Objective: Thyroid hormones and progesterone both influence core temperature, metabolism and are crucial during pregnancy. Our objective was to discover whether progesterone therapy caused changes in thyroid physiology compared with placebo.
Design: Post hoc analysis from a randomized (1:1) placebo-controlled 12-week trial of oral micronized progesterone (Progesterone, 300 mg/d at bedtime) for hot flushes (vasomotor symptoms, VMS) conducted in an academic medical centre.
Patients: Postmenopausal euthyroid, healthy (without cardiovascular diseases or risks) women, 1-11 years since last flow on no thyroid or ovarian hormone therapy with VMS participated.
Measurements: Primary outcomes were final and 12-week changes in TSH, FreeT3 and FreeT4 on progesterone vs placebo.
Results: Women with thyroid data (69 of 133 in original trial) were randomized to progesterone (n = 39) or placebo (n = 30)-baseline thyroid values were normal. There were no VMS-thyroid interactions-VMS Score (number × intensity) did not correlate with TSH, FreeT3 or FreeT4 (Spearman's rank correlations: -0.03 to -0.19, respectively; all P > 0.15). At 12 weeks on progesterone, TSH levels tended to be lower (1.7 mU) than on placebo (2.2), P = 0.06; FreeT4 levels were higher (16.4 pmol/l) than on placebo (15.3), P = 0.02. FreeT3 was unchanged throughout. Analysis of covariance showed a significant increase in FreeT4 on progesterone (+2.5 pmol/l; 1.9-3.0) vs on placebo (+1.7; 1.1-2.4) with 95% CI of difference = 0.8 pmol/l [0.0, 1.6], P = 0.04.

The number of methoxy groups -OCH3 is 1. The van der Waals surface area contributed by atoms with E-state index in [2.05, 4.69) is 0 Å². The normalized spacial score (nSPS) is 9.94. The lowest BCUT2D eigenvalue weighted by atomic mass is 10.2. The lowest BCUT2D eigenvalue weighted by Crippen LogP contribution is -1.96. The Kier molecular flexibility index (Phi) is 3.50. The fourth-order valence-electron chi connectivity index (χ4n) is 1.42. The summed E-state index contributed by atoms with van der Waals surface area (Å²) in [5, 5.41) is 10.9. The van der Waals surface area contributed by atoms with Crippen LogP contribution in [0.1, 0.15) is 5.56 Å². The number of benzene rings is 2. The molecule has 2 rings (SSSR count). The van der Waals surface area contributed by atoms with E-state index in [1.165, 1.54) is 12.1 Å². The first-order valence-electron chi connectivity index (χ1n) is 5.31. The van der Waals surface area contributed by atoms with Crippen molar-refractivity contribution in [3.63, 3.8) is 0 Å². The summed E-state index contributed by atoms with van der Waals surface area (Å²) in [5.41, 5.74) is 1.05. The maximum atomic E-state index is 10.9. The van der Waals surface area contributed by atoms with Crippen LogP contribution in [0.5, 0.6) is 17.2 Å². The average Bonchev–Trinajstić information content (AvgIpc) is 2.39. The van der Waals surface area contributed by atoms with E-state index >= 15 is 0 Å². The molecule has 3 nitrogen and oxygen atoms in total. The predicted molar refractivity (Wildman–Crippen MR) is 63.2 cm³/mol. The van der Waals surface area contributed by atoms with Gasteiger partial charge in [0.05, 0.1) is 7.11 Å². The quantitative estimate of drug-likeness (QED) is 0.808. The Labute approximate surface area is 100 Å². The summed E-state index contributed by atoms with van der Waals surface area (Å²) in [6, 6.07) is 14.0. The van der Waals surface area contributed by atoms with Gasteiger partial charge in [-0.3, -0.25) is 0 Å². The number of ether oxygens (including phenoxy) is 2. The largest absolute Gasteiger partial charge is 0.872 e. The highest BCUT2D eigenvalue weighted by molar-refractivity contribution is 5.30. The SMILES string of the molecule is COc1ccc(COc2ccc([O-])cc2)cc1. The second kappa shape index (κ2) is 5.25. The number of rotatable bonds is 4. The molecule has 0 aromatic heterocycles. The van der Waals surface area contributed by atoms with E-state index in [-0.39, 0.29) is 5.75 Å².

Conclusions: Progesterone caused a significant FreeT4 increase that was discovered during this randomized controlled VMS trial. The clinical importance of this increased FreeT4 level remains to be documented. Registered at ClinialTrials.gov#NCT00152438.
© 2012 John Wiley & Sons Ltd.